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Airlie Beach to Brisbane Drive

© Graham Cook

Airlie Beach to Brisbane Drive

Distance: 1,552 kms | 19 hrs over 7+ Days

The coastal route between Airlie Beach and Brisbane is best explored behind the wheel of a campervan because it gives you the extra flexibility to stay in some fantastic camping sites and national parks. If you want to do everything listed on our itinerary, including Fraser Island and Lady Musgrave Island, this will take you 9 - 10 days.

Itinerary for the Airlie Beach to Brisbane Drive

For Brisbane to Airlie Beach scroll down.

Day 1: Airlie Beach, Eungella & Cape Hillsborough National Parks: 276 km | 3 h 45 m
Day 2: Capricorn Caves: 362 km | 4 h
Day 3: Agnes Water, 1770: 253 | 3 h
(optional extra day at Lady Musgrave Island)
Day 4: Bundaberg, Hervey Bay: 230 km | 2 h 45 m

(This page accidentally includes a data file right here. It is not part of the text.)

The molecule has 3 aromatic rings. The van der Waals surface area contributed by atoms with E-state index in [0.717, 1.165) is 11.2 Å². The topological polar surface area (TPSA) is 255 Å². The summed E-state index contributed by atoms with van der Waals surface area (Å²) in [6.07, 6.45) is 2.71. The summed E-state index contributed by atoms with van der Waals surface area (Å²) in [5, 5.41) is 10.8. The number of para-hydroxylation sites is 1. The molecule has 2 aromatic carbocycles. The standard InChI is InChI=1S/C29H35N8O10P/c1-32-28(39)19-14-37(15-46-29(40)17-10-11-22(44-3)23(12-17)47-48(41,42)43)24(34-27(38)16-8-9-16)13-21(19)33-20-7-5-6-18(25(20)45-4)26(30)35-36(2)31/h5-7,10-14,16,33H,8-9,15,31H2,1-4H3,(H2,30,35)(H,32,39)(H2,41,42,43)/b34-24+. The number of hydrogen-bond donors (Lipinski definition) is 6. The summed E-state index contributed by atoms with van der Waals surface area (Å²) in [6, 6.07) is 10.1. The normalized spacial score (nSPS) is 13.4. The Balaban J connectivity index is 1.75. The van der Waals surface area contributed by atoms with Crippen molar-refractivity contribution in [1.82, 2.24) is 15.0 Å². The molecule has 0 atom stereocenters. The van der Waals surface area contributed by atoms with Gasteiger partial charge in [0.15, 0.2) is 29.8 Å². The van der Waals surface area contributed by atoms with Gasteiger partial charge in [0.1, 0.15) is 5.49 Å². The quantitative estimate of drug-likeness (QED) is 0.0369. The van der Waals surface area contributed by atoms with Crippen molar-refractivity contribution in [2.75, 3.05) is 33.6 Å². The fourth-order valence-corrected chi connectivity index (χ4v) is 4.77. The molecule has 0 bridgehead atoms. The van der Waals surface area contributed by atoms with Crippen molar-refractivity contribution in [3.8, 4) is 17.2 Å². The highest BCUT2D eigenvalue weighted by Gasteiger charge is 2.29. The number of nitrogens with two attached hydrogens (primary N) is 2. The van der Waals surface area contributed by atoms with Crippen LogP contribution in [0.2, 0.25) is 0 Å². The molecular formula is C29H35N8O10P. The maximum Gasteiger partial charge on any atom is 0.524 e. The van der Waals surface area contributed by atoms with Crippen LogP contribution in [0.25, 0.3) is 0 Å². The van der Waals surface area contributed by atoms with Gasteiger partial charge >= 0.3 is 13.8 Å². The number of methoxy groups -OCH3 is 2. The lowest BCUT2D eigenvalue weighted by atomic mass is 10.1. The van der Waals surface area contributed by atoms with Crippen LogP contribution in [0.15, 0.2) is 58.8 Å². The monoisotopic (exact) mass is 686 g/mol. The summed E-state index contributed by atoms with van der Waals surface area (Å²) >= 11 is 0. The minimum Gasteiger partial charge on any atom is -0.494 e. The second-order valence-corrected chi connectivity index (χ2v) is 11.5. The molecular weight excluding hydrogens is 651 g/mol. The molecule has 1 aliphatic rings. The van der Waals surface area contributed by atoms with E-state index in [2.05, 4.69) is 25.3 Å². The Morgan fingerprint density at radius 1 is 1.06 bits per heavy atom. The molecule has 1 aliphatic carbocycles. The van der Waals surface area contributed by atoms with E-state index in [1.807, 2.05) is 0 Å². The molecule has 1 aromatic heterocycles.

Day 5: Fraser Island: (no driving)
(optional extra day at Fraser Island)
Day 6: Rainbow Beach & Great Sandy National Park: 135 km |1 h 35 m
Day 7: Noosa, Glass House Mountains, Brisbane: 296 km | 4 h

Itinerary for the Brisbane to Airlie Beach Drive

Day 1: Brisbane, Glass House Mountains, Noosa: 296 km | 4 h
Day 2: Rainbow Beach & Great Sandy National Park: no driving
Day 3: Fraser Island: no driving
(optional extra day on Fraser Island)
Day 4: Hervey Bay and Bundaberg: 135 km | 1 h 35
Day 5: Agnes Water, 1770: 230  km | 2 h 45 m
(optional additional day at Lady Musgrave Island)
Day 6: Capricorn Caves: 253 km | 3 h
Day 7: Cape Hillsborough National Park: 363 km | 4 hr
Day 8: Eungella National Park, Airlie Beach: 277 km | 3 h 45 m

The stops are listed from north to south so if you are doing the Brisbane to Airlie Beach Drive, scroll to the bottom and read up.